Why Your Debt-to-Income Ratio Matters
Written by Jason Nelson on July 23, 2018
Just about everyone is aware that they have a credit score, and that banks use a credit score to determine your eligibility for loans and other services, but there is another number that is discussed far less often. The debt to income ratio, or DTI, is an equally important number that you need to be familiar with if you want to get a good loan. Here’s how it works and why it matters:
What is DTI?
Your debt to income ratio is essentially a way of comparing how much money you make versus how much money you are spending every month on your debt obligations. This number is presented as a ratio or a percentage of your total monthly income. For instance, if you make $2000 per month in gross income, but you spend $800 per month on credit card payments, rent, and student loans, then your DTI would be written as $800 / $2000 = 0.4. In other words, you have a 40% debt to income ratio because 40% of your gross monthly income goes directly toward your debts.
Now, imagine you are going to buy a car, and the payment on the car would be another $300 per month. This would increase your DTI to 55%. For many banks, this kind of DTI would be too high for them to consider the loan safe because it does not leave very much money for other living expenses like groceries, gas money, and utilities.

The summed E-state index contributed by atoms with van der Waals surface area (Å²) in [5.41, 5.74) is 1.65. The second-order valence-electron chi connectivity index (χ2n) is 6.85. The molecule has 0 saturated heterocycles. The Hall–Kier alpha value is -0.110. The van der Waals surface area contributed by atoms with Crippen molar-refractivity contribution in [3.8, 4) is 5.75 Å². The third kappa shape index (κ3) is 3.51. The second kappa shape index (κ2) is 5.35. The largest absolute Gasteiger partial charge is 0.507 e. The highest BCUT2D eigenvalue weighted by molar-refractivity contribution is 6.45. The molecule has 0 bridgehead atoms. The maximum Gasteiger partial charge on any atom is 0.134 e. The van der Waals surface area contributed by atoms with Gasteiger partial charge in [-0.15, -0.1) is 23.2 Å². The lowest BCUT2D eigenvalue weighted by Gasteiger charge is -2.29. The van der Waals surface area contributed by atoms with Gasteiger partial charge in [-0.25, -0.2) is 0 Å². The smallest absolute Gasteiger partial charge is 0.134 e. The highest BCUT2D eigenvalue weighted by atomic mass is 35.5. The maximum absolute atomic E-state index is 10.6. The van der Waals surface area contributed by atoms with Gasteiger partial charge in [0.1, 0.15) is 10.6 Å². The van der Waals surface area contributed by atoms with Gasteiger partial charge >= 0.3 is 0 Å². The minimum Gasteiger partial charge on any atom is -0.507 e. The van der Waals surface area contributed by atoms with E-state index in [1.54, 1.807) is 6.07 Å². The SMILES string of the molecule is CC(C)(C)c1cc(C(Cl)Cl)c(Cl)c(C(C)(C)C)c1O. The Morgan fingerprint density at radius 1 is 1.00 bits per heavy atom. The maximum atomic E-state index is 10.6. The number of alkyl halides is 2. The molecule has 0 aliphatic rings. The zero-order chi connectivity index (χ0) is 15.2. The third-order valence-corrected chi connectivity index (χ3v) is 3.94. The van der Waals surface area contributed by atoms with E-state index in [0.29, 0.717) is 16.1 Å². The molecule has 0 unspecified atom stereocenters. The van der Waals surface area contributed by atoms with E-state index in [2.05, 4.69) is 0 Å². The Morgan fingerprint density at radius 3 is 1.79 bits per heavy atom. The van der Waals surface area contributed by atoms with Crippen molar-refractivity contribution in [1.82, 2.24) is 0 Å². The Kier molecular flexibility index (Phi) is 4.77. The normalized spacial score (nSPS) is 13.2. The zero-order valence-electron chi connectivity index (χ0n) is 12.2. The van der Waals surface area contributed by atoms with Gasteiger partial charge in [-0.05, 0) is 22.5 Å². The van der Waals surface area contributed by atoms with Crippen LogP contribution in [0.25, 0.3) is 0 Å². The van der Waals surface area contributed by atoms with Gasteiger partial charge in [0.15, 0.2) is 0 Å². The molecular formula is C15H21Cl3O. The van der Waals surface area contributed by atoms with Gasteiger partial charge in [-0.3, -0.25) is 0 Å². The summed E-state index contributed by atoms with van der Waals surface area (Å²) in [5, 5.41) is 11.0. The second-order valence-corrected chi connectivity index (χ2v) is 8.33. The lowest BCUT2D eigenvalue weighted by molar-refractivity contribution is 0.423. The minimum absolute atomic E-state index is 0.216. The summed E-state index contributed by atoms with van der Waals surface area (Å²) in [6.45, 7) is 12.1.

Why Debt to Income Ratio Matters
From the example above you can see why a bank would want to assess your debt to income ratio before giving you more money. If they believe that your DTI is too high, you may not be able to pay back the loan and continue to buy basic necessities. Your debt to income ratio provides a more complete picture of your financial status than a credit score alone, since your credit score mostly focuses on past payment history and total credit. Even a millionaire can have a very high DTI that disqualifies them from a favorable loan if they have too many car and house payments.
It is also important to know that your DTI can be read two ways. A front-end DTI refers only to the debt to income ratio of your housing. Industry standards indicate that a front end DTI should not exceed 30%. On the other hand, back-end DTI refers to all of your debt load, including your housing, which can go up to about 51% when accounting for a new home loan.
What Should Your DTI Be?
With all of the above, you’re probably wondering what a good DTI looks like. For most mortgage companies, a DTI around 36% or below is a very good number. However, most mortgage companies accept DTI ratios above this level if there is sufficient funds to back it up. In addition, a loan officer might ask you to pay down some smaller debts if it will get your DTI down and improve your interest rate.
If you have not been focusing on your DTI, but you do want to purchase a home in the near future, you will definitely want to figure out what your number is. Remember, the DTI is just as important as the credit score when it comes to securing a loan from a bank, so you don’t want to ignore it, even if you have made all of your payments on time.